Finding Fantasies in London

Like many of the students on the Fantasy on the Fringe program, I grew up with 3Harry Potter, Hermione Granger, and Ron Weasley. They were my friends and they were my heroes. J.K. Rowling’s novels were some of the first fantasy books I read on my own and were one of the main series that made me fall in love with literature, and fantasy in particular. Imagine then my delight when I discovered an entire program based on fantasy and in the United Kingdom to boot. Eleven months later, I was touching down for the first time in London, England!

Arriving in London was like something out of dream. I had been imagining the city since I first read about Harry going with Hagrid to get his school things. In my travel-induced, sleep-deprived state, everything—the trains, the streets, the cars, the buildings—seemed wildly different from the United States. However, after wandering around the neighborhood to find dinner and a good night’s sleep, I found a world which seemed much less foreign. It was bustling with cars, noisy with construction, and brimming with people going to work or the grocery store or to a meeting. Yet somehow there was still an unfamiliar, unexplored feel to the world around me. There were large parks, building with ancient architecture, and historic 1places on what seemed like every corner. This harmony between familiar and unfamiliar was one of my favorite parts about the program, finding the things that I recognized but which had a different role in the United Kingdom.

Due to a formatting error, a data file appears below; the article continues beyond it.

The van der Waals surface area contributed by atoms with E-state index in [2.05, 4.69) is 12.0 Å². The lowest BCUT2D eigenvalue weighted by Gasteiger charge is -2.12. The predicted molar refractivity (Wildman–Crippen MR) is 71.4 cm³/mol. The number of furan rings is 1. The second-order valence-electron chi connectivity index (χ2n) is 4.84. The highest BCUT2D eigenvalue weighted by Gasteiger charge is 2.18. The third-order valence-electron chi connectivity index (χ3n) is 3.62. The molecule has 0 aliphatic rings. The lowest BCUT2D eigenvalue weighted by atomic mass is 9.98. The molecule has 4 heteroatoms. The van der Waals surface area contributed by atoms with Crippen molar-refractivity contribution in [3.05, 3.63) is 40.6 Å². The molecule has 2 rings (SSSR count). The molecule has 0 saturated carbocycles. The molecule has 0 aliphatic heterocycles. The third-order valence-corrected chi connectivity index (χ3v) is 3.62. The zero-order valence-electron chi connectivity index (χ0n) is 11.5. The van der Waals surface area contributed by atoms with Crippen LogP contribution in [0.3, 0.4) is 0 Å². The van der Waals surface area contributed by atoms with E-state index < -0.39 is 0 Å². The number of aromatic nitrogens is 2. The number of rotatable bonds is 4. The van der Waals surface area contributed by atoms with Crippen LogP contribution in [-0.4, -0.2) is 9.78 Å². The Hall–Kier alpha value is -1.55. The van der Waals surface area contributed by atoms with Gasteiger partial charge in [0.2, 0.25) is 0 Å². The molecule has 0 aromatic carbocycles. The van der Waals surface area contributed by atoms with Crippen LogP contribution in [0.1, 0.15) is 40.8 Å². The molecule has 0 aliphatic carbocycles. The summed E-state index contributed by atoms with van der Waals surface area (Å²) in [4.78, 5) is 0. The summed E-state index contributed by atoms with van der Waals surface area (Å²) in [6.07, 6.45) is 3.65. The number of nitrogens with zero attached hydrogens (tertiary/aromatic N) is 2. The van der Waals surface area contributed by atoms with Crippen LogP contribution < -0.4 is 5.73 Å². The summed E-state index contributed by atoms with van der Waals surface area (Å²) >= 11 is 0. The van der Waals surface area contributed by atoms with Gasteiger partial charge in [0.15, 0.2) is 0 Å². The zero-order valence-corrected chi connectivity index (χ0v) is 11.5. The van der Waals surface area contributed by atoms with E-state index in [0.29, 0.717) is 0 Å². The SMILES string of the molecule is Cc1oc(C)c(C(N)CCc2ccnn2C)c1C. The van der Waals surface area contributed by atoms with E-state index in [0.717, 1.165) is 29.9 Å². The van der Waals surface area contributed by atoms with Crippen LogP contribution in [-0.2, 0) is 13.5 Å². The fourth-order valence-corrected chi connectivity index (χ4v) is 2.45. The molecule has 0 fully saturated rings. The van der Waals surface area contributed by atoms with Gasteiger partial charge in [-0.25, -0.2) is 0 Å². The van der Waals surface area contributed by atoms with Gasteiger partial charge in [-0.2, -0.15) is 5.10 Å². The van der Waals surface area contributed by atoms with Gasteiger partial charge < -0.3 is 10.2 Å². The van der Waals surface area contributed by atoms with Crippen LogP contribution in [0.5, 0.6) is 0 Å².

Interestingly, these differences, to a smaller extent, could be found within the program participants as well. Having lived on both coasts of the USA, many of the differences didn’t surprise me. However, I loved getting to know all of the other participants and hearing about their various universities and towns and lives.

In the movie adaptation of Harry Potter and the Prisoner of Azkaban, Professor Trelawney talks about broadening your horizons. This program has not only helped me broaden my view of the world but it also taught me to broaden my own experiences, both academically and personally. The program helped me to be more confident and showed me that the world is simultaneously a lot larger and a lot smaller than I thought.

Senna Steward, Harry Potter in the UK, London

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